It is widely presumed that regular physical activity induces adaptations in the autonomic nervous system. One of the possible adaptations is an increase in parasympathetic activity and HRV (9,10,14,24). Until now most intervention studies have been performed in chronic heart failure or myocardial infarction patients (1,2,7,15,18,19). The majority of these studies report a considerable and significant increase in HRV after a period of physical training (2,7,16,19). Only two studies have been performed in healthy middle aged and elderly subjects, using relatively short recordings. These show inconsistent results. Seals et al. (24) observed a 15% significant increase in HRV (SD of RR-intervals of a 5-min recording) at rest in healthy middle aged and elderly sedentary men, who followed a strenuous and prolonged endurance training program. In contrast, Boutcher et al. (5) recently failed to show an increase in HRV in healthy middle aged men after a training period. However, the training protocol of Boutcher was shorter and of moderate intensity.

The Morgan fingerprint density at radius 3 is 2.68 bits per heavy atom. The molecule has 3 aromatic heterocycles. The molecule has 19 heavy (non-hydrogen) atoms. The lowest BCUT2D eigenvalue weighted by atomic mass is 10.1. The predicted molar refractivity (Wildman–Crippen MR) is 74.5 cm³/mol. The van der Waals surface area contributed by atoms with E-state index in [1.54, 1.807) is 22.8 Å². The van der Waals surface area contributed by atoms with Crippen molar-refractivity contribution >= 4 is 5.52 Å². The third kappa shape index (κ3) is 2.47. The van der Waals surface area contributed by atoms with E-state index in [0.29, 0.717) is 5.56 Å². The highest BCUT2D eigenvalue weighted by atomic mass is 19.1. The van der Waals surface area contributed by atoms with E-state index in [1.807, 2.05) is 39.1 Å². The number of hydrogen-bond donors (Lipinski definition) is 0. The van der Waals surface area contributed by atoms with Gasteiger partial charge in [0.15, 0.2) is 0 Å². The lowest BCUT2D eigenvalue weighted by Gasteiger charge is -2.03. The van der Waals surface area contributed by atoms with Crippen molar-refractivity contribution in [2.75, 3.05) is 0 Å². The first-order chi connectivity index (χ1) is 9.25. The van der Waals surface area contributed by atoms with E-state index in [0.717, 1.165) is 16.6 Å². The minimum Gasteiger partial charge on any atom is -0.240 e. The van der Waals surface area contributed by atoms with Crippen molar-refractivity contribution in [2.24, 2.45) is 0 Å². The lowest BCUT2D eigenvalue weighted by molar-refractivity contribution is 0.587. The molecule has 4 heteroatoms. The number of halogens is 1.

Since the elderly have both increased incidence of cardiac events and a reduced HRV, it is important to learn more about the effects of regular physical activity on HRV in this age group. Therefore, we have studied change in HRV, both in the time and frequency domain in older men and women who were randomly allocated to a 6 months' training program and in a control group, using 24-h ECG recordings.